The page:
They were first set out by Michael Porter in 1985 in his book, “Competitive Advantage: Creating and sustaining superior performance.”
Porter called the generic strategies “Cost leadership (no frills), “Differentiation” (creating uniquely desirable products and services) and “Focus” (offering a specialized service in a niche market). He then subdivided the focus strategy into two parts: “Cost Focus” and “Differentiation Focus”.
- Cost Leadership Strategy:
There are two main ways of achieving this cost leadership strategy:
- Increasing profits by reducing costs, while charging industry-average prices.
- Increasing market share by charging lower prices, while still making a reasonable profit on each sale because you’ve reduced costs.
- The Differentiation Strategy:
Differentiation involves making your products or services different from and more attractive than those of your competitors. To make a success of a Differentiation strategy, organizations need: Good research, development and innovation and the ability to deliver high-quality products or services.
- The Focus Strategy:
Companies that use Focus strategies concentrate on particular niche markets and, by understanding the dynamics of that market and the unique needs of customers within it, develop uniquely low-cost or well-specified products for the market.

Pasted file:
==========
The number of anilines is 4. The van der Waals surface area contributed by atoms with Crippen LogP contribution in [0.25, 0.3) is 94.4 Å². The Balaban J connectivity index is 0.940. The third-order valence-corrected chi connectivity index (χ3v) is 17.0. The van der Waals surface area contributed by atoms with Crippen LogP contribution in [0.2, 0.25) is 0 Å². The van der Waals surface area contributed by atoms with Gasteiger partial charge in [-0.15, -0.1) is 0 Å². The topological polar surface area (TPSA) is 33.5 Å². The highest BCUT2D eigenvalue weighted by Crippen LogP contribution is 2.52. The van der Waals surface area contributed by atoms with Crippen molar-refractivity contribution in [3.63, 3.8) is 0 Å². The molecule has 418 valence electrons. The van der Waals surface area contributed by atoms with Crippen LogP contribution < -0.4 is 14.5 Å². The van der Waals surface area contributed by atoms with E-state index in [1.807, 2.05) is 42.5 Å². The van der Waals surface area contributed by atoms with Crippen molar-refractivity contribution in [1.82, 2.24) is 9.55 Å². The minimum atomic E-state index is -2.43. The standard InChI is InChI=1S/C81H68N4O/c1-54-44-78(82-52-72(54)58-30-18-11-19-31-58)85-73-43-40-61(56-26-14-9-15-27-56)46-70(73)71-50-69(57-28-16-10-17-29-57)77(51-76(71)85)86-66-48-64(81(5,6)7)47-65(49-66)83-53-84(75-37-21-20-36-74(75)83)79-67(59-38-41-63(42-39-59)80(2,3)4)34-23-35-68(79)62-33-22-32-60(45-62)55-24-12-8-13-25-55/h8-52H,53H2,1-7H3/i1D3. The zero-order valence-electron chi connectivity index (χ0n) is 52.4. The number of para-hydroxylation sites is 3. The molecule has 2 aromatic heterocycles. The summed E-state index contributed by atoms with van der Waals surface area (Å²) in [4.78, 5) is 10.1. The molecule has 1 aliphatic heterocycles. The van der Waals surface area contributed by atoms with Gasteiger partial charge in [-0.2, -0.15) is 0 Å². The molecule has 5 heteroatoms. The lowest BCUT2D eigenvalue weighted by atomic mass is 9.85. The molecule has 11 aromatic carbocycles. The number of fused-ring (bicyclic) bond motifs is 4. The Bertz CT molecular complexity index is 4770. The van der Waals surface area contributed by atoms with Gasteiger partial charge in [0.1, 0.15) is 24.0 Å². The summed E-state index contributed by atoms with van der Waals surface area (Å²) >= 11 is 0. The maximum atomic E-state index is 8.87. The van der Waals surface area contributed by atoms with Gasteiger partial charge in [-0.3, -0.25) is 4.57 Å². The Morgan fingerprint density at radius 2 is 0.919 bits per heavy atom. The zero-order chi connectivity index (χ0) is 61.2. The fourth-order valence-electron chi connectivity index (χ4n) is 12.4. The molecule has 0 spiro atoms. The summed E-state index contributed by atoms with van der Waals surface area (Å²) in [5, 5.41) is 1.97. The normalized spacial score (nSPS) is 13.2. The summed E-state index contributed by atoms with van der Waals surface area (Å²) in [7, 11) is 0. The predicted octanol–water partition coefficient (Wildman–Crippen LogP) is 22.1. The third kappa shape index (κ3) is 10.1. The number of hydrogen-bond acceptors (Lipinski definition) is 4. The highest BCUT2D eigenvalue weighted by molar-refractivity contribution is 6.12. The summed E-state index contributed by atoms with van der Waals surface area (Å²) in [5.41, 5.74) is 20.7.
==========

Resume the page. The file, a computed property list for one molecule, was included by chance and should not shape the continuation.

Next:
The focus strategy has two variants:
- In cost focus a firm seeks a cost advantage in its target segment, while in (b) differentiation focus a firm seeks differentiation in its target segment.
- Both variants of the focus strategy must either have buyers with unusual needs or else the production and delivery system that best serves the target segment must differ from that of other industry segments.
Your choice of which generic strategy to pursue underpins every other strategic decision you make, so it’s worth spending time to get it done right.
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